He watched as the thief stepped back and lead the creature out. He traced the shadows that curled, tendrils that circled the man’s body gently at first. His breath hitched at the arms that emerged, following the criminal’s retreat. Tipped heavily with brown that fades into black, claws blended into skeletal fingers, hands, arms. Inhuman, the skin stretched over bones, no muscle visible. They gripped the doors and pulled the head forward into horrific clarity.
The thief fired his gun, once twice, then it was gone with a crunch, as was his hand. The creature grinned a smile that was too wide with teeth that were too sharp. Blood dripped from its stained incisors even as it opened its mouth wider, wider, until the end was visible within its jaws.
And it moved before the man could produce any sounds, its motion a blink and yet so slow that Jim could see every detail as its mouth engulfed the man’s head and bit down, drawing backwards, the limp corpse dragged with it.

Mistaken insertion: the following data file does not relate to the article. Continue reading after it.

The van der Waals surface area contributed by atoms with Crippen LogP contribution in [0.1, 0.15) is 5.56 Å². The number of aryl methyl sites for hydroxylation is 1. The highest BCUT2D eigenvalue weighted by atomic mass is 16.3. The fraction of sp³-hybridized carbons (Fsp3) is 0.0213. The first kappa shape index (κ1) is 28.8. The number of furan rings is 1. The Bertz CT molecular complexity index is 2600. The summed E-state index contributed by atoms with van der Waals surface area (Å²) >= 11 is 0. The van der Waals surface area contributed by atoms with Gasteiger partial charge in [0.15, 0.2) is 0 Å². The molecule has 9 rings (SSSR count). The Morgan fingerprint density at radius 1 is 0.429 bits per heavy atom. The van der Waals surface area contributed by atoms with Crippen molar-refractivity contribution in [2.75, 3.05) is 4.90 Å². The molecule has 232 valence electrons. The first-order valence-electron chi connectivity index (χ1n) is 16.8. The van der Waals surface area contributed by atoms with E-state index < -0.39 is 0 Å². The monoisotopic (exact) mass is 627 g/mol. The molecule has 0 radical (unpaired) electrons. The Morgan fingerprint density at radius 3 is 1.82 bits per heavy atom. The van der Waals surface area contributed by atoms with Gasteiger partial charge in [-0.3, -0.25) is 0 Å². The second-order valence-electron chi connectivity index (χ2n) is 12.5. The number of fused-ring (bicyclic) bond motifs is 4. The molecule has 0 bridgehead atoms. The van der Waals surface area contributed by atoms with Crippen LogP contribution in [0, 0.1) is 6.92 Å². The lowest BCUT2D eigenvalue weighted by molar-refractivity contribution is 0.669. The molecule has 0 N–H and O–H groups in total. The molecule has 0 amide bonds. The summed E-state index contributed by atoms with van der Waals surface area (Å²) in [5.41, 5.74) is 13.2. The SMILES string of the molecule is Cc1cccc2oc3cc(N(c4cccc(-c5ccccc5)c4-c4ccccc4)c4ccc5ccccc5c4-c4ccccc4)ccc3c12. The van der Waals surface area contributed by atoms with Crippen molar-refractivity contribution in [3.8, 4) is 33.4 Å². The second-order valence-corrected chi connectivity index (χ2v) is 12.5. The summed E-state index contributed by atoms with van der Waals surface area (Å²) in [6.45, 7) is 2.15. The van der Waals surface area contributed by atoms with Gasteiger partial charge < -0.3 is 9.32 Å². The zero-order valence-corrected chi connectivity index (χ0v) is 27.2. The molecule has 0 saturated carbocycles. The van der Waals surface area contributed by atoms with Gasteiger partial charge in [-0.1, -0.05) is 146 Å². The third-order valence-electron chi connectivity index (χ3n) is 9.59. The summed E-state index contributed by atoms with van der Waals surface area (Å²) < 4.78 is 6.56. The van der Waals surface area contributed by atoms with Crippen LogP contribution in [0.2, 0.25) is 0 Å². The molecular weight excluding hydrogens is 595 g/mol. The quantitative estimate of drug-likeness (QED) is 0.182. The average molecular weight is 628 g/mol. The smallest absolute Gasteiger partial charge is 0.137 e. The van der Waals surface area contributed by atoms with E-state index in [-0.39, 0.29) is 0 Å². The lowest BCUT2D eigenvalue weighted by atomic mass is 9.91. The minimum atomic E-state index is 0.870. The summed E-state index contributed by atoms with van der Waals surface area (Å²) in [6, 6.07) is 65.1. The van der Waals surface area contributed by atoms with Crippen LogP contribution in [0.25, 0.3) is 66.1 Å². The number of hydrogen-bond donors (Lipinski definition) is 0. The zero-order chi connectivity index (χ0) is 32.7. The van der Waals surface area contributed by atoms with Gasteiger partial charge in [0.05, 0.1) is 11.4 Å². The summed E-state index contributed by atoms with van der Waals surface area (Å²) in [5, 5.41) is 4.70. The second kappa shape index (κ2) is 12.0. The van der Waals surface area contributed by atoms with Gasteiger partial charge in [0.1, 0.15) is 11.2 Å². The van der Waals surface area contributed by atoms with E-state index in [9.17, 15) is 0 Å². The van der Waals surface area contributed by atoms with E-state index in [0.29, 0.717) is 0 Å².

Jim watched as red eyes met his own and he felt the vileness, the corruption, so repugnant that bile rose in his throat. He heard the pleased hiss that emerged, that nearly brought his hands up to cover his ears.
Bones crunched and flesh squelched as the monster consumed. Even when the creature had receded and the doors closed and Jim had finished wiping the blood from the floor, the noises continued. So grisly, they sounded, that he could imagine those same teeth tearing into his own flesh.
And when the police found him, he was curled under the blankets in his bed, his knees tucked to his chest, shivering.
So they told him that the thief must have run off and that he was safe now. That he did not have to be scared, because they would stay with him until his parents got home if he so wished.
He nodded and thanked them and promised that he would be alright, that they could continue their investigation without worrying about him.
And for the rest of the night he sat there, sounds ringing in his ears and shadows dancing in his eyes. He knew that he had not escaped, not fully. For the darkness had surrounded him too. It had slipped beneath his skin and there it would linger, a slow poison.
But it would be alright, he told himself over and over again. Because everyone had a skeleton or two in their closets.
A sort of ‘years later’ continuation of Where Even the Moon Cannot Reach.